What are the most common bursa injuries in sports?

Written by: Mr Jonathan Walczak
Edited by: Cameron Gibson-Watt

Bursitis is one of the most common injuries in sports, especially in those who play tennis and football, or any physical sport that requires repetitive body movements. This condition can affect various parts of the body, so knowing the symptoms can help you in identifying it and stop it from interfering with your activities. Mr Jonathan Walczak, an orthopaedic and trauma surgeon, explains more.

What is a bursa injury?

bursa is tissue which the body already has or forms to protect itself. It is effectively a fluid-filled sac that cushions the body against the injuring force. There are many bursae throughout the body, sometimes located deep in areas between bones and tendons, or closer to the surface, between the skin and the bone underneath. However, if they become inflamed they can cause pain and interfere with movement and sport. Inflammation of a bursa is normally caused by overuse, or sometimes direct trauma.


What are some common bursa injuries in sports?

The most common bursa injuries in sports are:

  • Trochanteric bursitis: around the outside of the hip
  • Iliotibial bursitis: around the outside of the knee
  • Housemaid’s knee (prepatellar bursitis): in the front of the knee
  • Olecranon bursitis: under the point of the elbow
  • Sub-acromial bursitis: swelling between the tip of the shoulder blade and the ball joint of the shoulder.


What sports cause bursitis?

Sports-caused bursitis is usually caused by repetitive movement and friction either from pressure such as kneeling - where the fluid will form between the knee and the skin - or between a ligament or tendon such as the hip, the shoulder or the outside of the knee.


Runners often get trochanteric or iliotibial bursitis due to tight gluteal muscles and racket sports players, in tennis or badminton, can often experience sub-acromial bursitis in the shoulder.


What symptoms are typical of bursitis?

Symptoms of bursitis typically include a large, swollen area that is tender to touch, especially if it is caused by direct trauma. Some people may experience a snapping sensation and a feeling of warmth, swelling and pain at areas where there are prominences of bone, such as the hip, knee, shoulder and elbow. The pain can either be localised or radiate down the affected limb.


It can sometimes be difficult to distinguish between bursitis and a regular tendon or joint injury, so further examination might be needed such as an MRI scan to identify it.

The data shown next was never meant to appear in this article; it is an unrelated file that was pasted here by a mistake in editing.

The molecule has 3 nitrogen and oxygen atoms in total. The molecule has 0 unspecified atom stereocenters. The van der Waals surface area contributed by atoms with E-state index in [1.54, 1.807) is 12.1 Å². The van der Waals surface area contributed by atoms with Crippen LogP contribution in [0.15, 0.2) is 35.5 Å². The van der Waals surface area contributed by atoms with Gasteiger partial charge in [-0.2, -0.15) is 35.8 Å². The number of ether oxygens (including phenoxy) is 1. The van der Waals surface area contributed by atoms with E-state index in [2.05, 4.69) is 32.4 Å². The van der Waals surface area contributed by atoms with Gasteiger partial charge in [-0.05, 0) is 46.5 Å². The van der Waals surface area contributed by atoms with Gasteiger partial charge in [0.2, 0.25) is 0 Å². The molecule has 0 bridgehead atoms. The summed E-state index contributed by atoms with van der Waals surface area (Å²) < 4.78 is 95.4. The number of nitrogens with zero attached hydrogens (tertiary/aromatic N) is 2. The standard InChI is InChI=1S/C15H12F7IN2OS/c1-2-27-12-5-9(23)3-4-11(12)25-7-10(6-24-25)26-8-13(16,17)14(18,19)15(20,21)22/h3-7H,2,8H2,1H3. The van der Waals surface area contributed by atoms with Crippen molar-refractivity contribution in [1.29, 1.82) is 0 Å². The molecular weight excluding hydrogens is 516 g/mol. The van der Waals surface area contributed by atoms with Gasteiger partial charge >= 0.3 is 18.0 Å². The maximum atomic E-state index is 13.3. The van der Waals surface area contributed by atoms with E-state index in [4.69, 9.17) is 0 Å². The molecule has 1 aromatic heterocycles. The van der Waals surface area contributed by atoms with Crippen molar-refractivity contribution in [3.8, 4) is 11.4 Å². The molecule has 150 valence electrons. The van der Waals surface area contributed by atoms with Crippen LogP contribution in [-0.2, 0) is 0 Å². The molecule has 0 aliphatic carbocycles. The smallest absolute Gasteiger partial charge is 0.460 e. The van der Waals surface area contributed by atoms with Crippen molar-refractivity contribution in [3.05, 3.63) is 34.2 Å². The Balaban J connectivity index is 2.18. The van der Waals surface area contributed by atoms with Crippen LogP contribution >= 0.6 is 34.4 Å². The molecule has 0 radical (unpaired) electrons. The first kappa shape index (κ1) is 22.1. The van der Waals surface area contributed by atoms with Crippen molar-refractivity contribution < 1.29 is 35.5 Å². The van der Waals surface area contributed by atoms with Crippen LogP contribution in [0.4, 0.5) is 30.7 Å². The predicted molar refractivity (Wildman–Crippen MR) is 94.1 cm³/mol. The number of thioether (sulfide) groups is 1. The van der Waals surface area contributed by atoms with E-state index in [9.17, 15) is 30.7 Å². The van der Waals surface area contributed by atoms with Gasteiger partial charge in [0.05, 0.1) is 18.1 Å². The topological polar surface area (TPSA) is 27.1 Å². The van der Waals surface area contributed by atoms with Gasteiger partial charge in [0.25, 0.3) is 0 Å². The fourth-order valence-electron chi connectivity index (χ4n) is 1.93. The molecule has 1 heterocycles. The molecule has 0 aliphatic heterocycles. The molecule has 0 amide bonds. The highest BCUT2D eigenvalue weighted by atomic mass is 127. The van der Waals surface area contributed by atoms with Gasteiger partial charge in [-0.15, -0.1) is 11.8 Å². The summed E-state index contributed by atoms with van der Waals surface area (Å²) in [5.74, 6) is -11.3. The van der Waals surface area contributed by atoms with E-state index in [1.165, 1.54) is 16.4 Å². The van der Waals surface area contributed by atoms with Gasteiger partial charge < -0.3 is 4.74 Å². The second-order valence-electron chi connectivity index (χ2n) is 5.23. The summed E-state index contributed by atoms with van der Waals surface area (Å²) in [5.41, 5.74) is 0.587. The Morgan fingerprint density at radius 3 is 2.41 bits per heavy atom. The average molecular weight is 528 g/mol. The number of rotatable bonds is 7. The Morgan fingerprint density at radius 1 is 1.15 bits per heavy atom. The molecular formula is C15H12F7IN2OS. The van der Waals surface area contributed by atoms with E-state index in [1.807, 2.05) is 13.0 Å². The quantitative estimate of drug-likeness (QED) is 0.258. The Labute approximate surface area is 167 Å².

What is the recommended treatment?

The first step is to avoid activities that cause pain. Then, if the pain persists, a doctor will have to accurately diagnose it using a thorough examination, ultrasound and an MRI scan. In the meantime, you should also be resting and applying ice to the area to reduce any swelling.


In some cases, physiotherapy is offered to stretch the muscles or ligaments which could be tight around the bursa. In many cases, drainage of the bursa and a steroid injection is the appropriate form of treatment. In very rare cases, surgical intervention is needed.


The good news is these are very common problems and most of the time, a course of physiotherapy and a period of rest will be enough to treat it.


If you would like to book an appointment with Mr Jonathan Walczak, visit his profile and check his availability. He also offers a video-conferencing and direct messaging service, so you can ask him anything from the comfort of your home.

By Mr Jonathan Walczak
Orthopaedic surgery

Mr Jonathan Walczak is a highly experienced consultant orthopaedic and trauma surgeon, with private clinics at BMI Chelsfield Park Hospital, BMI The Sloane Hospital, BMI Shirley Oaks and KIMS Hospital in Kent. Mr Walczak specialises in hip and knee replacements, keyhole knee surgery, sports injuries, anterior cruciate ligament repair and bursitis. He is also experienced in the management of knee arthritis. A keen runner and cyclist, he understands the needs of athletes and is committed to helping people of all abilities to return to sports and physical activity where possible.

Mr Walczak trained at Guy's Hospital Medical School from 1981-1987. His postgraduate training included a specialist training fellowship in hip surgery. He has held the post of consultant trauma and orthopaedic surgeon at Bromley NHS Trust since 1999 and is now employed by Kings College NHS Trust, working at Farnborough, Beckenham and Orpington Hospitals.

His special interests are lower limb joint replacement including minimal access hip and knee replacements. He has developed a minimal access approach to the hip which has been used in over 1000 cases of hip replacement. The use of this approach has drastically reduced the need for blood transfusions in hip replacement surgery to less than 1 in 8 patients.

Mr Walczak is keen to treat both his private and NHS patients promptly with a very patient-focused approach. He is a fellow of the Royal College of Surgeons of England and a member of the British Orthopaedic Association.

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